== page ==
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The EV PL 95 is a dynamic directional microphone, a quality product from the 1970s and 1980s. It was also sold as DS 35; the abbreviation PL stands for Professional Line, a series of products intended for pro audio users. In terms of sales, the DS (Dynamic Single D?) line was aimed at consumers.

In the eighties, EV changed the color of the PL series, from light gray to dark green-grey, but the interior of the microphones remained the same.

The PL 95 differs from many other EV models, which used the 'variable D technique', a system patented by EV in which the sound of microphones is less affected by the distance from the user to the microphone.

With standard directional microphones, when used closely, the bass increases, which is known as the 'proximity effect'.
The PL 95 therefore sounds more like microphones from other manufacturers.

The sound is described by some as a condenser microphone with extra mids, or as a cross between a Shure SM 57 and an Electro-Voice RE 15 (which does use the 'variable D principle').
Outwardly there is a strong resemblance with the Electro-Voice RE 16, an RE 15 with extra pop filter.

Personally I think the RE 15 and RE 16 are very nice microphones, but there are artists who like to use the proximity effect, which can make voices sound extra fat.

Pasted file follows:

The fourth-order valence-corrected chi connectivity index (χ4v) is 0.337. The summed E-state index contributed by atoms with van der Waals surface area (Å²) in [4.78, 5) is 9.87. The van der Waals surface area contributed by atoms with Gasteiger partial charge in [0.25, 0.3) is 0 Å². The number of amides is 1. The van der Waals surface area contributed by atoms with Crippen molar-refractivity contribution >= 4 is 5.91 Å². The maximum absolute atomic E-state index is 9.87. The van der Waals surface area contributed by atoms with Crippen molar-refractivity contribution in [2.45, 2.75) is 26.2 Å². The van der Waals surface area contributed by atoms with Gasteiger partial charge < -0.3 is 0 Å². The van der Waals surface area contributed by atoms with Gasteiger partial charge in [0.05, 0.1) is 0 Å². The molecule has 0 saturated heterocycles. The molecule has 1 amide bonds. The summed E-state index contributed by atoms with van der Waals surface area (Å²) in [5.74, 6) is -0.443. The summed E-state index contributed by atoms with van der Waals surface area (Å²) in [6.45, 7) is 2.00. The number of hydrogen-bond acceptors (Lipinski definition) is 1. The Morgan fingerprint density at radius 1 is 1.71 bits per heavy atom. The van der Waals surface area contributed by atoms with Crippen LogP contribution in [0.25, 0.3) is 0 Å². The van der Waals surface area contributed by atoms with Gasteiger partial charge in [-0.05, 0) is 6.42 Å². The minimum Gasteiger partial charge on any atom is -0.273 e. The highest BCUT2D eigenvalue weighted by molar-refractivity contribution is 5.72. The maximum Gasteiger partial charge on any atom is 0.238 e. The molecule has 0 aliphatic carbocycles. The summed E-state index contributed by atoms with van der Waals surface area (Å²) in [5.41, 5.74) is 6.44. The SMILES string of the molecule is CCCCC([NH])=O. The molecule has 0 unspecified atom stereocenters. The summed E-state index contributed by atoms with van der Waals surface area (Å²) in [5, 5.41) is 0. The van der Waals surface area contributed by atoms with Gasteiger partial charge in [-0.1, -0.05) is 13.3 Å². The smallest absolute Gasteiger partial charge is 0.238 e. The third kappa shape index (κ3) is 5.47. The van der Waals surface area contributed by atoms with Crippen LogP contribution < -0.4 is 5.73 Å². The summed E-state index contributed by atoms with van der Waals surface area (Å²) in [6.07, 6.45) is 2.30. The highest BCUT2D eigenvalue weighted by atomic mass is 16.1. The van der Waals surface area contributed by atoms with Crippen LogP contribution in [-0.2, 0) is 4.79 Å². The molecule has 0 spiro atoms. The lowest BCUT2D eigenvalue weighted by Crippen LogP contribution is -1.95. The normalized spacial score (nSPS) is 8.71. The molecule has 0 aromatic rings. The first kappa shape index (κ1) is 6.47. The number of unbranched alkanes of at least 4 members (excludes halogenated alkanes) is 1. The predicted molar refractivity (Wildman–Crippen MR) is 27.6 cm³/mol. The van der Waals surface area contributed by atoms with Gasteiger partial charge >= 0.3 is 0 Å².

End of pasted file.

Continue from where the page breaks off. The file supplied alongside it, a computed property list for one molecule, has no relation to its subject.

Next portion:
Although Electro-Voice makes more 'single D' designs, like the formerly popular PL 80 vocal microphone, it's a bit like Apple's Steve Jobs would have released a Windows machine, because some customers were used to it: hardly imaginable.

The PL 95 was considerably cheaper than the RE 16, but still had enthusiastic users who preferred this version. The microphone was very insensitive to ambient noise and could therefore be used next to loud monitor speakers or PA systems. It was also extremely shock-resistant, because the element was mounted in a kind of rubber shock absorber (image nr 2).
To effectivly countering all pop sounds, an extra pop filter was not a luxury.

The PL 95 was also very suitable for use as a tom microphone, or for amplifying electric guitars: a real 'live sound' microphone.

Nowadays almost all EV microphones are made according to the 'single D principle', only the PL 20 still uses the 'variable D design', which remains a great microphone for speech, vocals and instruments with a lot of low tones such as sax , kick drum and bass.

Many more types feature in my book Witnesses of Words. More information about that can be found at

wow cover


EV PL95 capsule

Top: PL 95 (repainted by previous owner & capsule with rubber shock absorber

Below: sound, 80's ad & specsheets for PL95 and DS35

Listen to the sound of the EV PL95

EV PL95 ad
EV PL95 spec sheet EV DS35 spec sheet